Pompeo listed 12 demands that range from Iran ending all uranium enrichment and providing anywhere, anytime access to “all sites” within the country to stopping support for Hezbollah, Hamas and Iran’s other historic partners in the Middle East. He also demanded that Iran withdraw “all forces under Iranian command” from Syria, where Iranians and Shia militias have been fighting at the request of the Damascus government.
The demands would require that the Iranian leopard not just change its spots but transform itself into a lamb, subordinated to the wishes of the U.S. and Iran’s regional rivals — Saudi Arabia, the United Arab Emirates and Israel.
Pompeo conceded that the demands “may seem unrealistic” but insisted, without providing any evidence, that they would achieve buy-in from U.S. allies.
Pompeo’s speech summed up everything that is wrong with the Trump administration’s handling of Iran and the nuclear deal and with the policy preferences of Iran hawks generally. The U.S. has much less leverage and virtually no international support for a more restrictive nuclear agreement, but Pompeo is demanding that Iran accept “zero enrichment” that much greater international pressure failed to get. It won’t succeed, and it is more likely to widen rifts between the U.S. and our allies in the process. Just as the Trump administration makes unrealistic, maximalist demands of North Korea, they are making equally fantastical and extreme demands of Iran. The 12 demands Pompeo lists would never be accepted by any state, much less one that has just learned that the U.S. can’t be trusted to honor its commitments, and they are reminiscent of the ultimatum that the Saudi-led bloc delivered to Qatar last year. Like the ultimatum to Qatar, this one will also backfire and produce exactly the opposite of the results that the administration says it wants.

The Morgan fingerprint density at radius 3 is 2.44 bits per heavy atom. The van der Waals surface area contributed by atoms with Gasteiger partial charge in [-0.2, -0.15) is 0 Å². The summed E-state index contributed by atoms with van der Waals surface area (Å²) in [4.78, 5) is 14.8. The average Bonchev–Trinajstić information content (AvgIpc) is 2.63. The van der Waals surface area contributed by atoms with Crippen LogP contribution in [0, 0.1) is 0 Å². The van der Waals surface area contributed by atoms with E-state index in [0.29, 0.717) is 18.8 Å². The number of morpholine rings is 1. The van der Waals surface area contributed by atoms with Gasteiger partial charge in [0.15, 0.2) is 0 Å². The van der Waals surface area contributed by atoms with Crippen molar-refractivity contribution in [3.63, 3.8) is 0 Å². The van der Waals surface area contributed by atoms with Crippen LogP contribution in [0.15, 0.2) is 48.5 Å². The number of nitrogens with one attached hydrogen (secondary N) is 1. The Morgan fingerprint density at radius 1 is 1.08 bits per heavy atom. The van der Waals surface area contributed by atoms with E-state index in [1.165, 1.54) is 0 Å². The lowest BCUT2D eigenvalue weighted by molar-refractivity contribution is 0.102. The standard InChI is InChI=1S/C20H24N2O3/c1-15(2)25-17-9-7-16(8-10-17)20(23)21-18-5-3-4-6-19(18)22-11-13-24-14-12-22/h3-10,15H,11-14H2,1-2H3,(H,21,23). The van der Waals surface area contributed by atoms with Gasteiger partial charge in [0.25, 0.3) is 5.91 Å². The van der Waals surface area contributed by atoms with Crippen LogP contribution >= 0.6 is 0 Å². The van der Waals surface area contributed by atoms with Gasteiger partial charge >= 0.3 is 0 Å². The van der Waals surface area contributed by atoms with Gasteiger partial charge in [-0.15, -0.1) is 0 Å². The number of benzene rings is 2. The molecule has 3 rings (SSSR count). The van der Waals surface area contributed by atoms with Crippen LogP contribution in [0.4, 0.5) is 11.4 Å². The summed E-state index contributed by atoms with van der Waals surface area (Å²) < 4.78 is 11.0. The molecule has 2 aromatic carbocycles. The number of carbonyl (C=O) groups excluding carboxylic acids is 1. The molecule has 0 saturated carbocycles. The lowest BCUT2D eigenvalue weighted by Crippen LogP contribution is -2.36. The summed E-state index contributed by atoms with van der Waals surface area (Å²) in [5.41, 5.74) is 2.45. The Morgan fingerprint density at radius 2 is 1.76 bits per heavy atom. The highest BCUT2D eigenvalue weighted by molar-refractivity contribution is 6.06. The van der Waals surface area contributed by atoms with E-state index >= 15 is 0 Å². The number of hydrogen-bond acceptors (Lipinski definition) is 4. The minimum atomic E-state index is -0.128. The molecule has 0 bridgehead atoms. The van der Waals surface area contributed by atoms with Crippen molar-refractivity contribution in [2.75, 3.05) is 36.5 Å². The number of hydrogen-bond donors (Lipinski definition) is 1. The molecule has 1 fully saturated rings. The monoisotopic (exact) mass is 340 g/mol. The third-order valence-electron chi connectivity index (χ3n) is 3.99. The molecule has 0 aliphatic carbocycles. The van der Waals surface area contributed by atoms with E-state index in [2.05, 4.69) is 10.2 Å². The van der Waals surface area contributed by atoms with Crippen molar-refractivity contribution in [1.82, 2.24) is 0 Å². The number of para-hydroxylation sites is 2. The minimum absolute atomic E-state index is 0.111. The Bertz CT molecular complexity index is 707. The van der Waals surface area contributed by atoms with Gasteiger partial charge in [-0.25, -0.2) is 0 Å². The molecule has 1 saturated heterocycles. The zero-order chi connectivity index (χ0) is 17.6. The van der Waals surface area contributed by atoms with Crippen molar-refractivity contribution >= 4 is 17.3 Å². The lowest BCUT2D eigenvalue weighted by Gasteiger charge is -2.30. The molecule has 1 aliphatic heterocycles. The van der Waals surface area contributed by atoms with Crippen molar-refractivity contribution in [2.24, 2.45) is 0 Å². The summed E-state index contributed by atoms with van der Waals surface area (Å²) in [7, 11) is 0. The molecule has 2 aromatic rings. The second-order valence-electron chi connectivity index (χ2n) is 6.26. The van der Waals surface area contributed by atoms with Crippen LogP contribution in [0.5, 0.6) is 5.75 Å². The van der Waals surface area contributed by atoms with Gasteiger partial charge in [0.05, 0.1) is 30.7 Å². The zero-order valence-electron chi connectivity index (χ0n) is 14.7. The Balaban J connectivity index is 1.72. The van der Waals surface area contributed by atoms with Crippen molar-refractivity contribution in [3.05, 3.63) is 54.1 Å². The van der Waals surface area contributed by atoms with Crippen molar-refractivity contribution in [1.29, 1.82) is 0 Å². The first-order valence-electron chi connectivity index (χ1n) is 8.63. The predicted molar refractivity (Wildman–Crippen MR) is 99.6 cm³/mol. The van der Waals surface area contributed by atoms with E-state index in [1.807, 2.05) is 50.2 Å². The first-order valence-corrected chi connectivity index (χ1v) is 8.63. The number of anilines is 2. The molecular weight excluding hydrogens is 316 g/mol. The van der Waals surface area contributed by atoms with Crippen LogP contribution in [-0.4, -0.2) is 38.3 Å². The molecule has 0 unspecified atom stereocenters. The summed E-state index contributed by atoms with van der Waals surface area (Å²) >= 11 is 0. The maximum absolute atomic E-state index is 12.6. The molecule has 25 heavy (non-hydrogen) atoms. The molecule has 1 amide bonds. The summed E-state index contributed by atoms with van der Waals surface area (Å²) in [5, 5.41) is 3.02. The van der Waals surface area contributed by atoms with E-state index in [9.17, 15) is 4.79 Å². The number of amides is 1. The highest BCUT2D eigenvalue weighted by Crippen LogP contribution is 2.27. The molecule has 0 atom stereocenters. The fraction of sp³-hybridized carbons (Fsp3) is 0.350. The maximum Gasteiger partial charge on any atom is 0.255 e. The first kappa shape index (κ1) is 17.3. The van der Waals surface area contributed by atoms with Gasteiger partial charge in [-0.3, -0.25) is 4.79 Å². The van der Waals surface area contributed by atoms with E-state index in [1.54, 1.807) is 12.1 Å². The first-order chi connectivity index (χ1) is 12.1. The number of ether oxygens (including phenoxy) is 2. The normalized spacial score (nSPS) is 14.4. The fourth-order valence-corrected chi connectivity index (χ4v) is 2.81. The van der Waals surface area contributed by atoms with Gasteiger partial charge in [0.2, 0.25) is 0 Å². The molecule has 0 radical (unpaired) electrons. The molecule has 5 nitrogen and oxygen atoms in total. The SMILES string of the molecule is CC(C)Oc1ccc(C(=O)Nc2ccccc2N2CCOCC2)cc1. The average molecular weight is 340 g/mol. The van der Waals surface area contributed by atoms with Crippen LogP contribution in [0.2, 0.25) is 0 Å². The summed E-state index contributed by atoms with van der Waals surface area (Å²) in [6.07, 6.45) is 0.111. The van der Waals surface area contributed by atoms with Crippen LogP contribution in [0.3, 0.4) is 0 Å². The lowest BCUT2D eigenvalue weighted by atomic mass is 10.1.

Except for the demand to release U.S. citizens, every one of the things Pompeo calls for is a non-starter with Iran. To agree to most or all of them would be for all intents and purposes to surrender its foreign policy decision-making to Washington and U.S. clients and to abandon all of the governments and groups that have relied on its support until now. Imagine how a similar list of demands from a hostile state would be greeted in Washington and you get some idea of how ridiculous and offensive Pompeo’s speech will seem to Iran’s government and most Iranians.
Perhaps the most insulting part of Pompeo’s speech was the pretense that the administration is concerned to help the Iranian people. If that were true, the U.S. wouldn’t be piling on punishing sanctions and making unreasonable demands for Iranian surrender. The main effect of the administration’s Iran policy will be to stoke Iranian nationalism, strengthen Iran’s hard-liners, and make Tehran even more intransigent on all of the issues that Pompeo cited as problems. This is a recipe for increased tensions and increased risk of an unnecessary war with Iran and its allies, and it subordinates U.S. policy to the interests of our reckless regional clients at the expense of American interests.